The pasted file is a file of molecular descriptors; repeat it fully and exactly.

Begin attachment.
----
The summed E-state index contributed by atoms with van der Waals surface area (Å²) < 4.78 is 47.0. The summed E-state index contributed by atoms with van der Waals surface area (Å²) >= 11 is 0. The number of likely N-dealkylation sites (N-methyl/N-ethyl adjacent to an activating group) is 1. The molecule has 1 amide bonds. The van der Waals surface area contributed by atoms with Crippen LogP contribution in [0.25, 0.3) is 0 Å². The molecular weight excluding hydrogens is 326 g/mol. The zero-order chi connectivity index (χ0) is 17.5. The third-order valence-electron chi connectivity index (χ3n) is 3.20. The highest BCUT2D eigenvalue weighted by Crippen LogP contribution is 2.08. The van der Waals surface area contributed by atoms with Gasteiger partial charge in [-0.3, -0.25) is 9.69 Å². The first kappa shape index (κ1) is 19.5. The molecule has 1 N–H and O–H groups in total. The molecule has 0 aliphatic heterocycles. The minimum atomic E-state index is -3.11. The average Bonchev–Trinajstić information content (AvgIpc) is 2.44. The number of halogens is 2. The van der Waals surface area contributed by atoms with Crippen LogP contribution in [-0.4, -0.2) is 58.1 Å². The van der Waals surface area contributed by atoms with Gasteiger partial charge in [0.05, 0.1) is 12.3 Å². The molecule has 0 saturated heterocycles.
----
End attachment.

The summed E-state index contributed by atoms with van der Waals surface area (Å²) < 4.78 is 47.0. The summed E-state index contributed by atoms with van der Waals surface area (Å²) >= 11 is 0. The number of likely N-dealkylation sites (N-methyl/N-ethyl adjacent to an activating group) is 1. The molecule has 1 amide bonds. The van der Waals surface area contributed by atoms with Crippen LogP contribution in [0.25, 0.3) is 0 Å². The molecular weight excluding hydrogens is 326 g/mol. The zero-order chi connectivity index (χ0) is 17.5. The third-order valence-electron chi connectivity index (χ3n) is 3.20. The highest BCUT2D eigenvalue weighted by Crippen LogP contribution is 2.08. The van der Waals surface area contributed by atoms with Gasteiger partial charge in [-0.3, -0.25) is 9.69 Å². The first kappa shape index (κ1) is 19.5. The molecule has 1 N–H and O–H groups in total. The molecule has 0 aliphatic heterocycles. The minimum atomic E-state index is -3.11. The average Bonchev–Trinajstić information content (AvgIpc) is 2.44. The number of halogens is 2. The van der Waals surface area contributed by atoms with Crippen LogP contribution in [-0.4, -0.2) is 58.1 Å². The van der Waals surface area contributed by atoms with Gasteiger partial charge in [0.05, 0.1) is 12.3 Å². The molecule has 0 saturated heterocycles.